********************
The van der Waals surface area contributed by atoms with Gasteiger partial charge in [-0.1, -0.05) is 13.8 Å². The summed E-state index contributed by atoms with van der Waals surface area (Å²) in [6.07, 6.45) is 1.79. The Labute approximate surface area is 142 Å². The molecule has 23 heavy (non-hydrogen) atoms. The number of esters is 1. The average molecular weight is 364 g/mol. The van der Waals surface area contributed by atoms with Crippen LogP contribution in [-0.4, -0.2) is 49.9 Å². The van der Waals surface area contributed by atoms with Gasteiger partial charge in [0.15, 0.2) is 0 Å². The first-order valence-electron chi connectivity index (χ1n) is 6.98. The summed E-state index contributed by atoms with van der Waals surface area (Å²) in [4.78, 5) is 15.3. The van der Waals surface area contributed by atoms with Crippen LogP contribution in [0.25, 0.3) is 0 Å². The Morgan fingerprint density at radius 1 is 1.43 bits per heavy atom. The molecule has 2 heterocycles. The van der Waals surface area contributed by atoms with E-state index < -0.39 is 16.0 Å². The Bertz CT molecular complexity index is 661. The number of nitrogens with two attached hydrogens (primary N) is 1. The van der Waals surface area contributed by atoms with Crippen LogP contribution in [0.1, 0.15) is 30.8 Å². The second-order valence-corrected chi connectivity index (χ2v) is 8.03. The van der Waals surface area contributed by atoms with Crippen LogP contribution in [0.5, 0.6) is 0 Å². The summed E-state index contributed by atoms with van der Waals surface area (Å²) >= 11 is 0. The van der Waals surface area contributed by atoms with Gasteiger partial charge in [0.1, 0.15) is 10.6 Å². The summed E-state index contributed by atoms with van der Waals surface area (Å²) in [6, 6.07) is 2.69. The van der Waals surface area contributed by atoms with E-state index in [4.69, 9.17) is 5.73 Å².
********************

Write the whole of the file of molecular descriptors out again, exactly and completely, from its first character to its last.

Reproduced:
The van der Waals surface area contributed by atoms with Gasteiger partial charge in [-0.1, -0.05) is 13.8 Å². The summed E-state index contributed by atoms with van der Waals surface area (Å²) in [6.07, 6.45) is 1.79. The Labute approximate surface area is 142 Å². The molecule has 23 heavy (non-hydrogen) atoms. The number of esters is 1. The average molecular weight is 364 g/mol. The van der Waals surface area contributed by atoms with Crippen LogP contribution in [-0.4, -0.2) is 49.9 Å². The van der Waals surface area contributed by atoms with Gasteiger partial charge in [0.15, 0.2) is 0 Å². The first-order valence-electron chi connectivity index (χ1n) is 6.98. The summed E-state index contributed by atoms with van der Waals surface area (Å²) in [4.78, 5) is 15.3. The van der Waals surface area contributed by atoms with Crippen LogP contribution in [0.25, 0.3) is 0 Å². The Morgan fingerprint density at radius 1 is 1.43 bits per heavy atom. The molecule has 2 heterocycles. The van der Waals surface area contributed by atoms with E-state index < -0.39 is 16.0 Å². The Bertz CT molecular complexity index is 661. The number of nitrogens with two attached hydrogens (primary N) is 1. The van der Waals surface area contributed by atoms with Crippen LogP contribution in [0.1, 0.15) is 30.8 Å². The second-order valence-corrected chi connectivity index (χ2v) is 8.03. The van der Waals surface area contributed by atoms with Crippen LogP contribution in [0.5, 0.6) is 0 Å². The summed E-state index contributed by atoms with van der Waals surface area (Å²) >= 11 is 0. The van der Waals surface area contributed by atoms with Gasteiger partial charge in [0.1, 0.15) is 10.6 Å². The summed E-state index contributed by atoms with van der Waals surface area (Å²) in [6, 6.07) is 2.69. The van der Waals surface area contributed by atoms with E-state index in [4.69, 9.17) is 5.73 Å².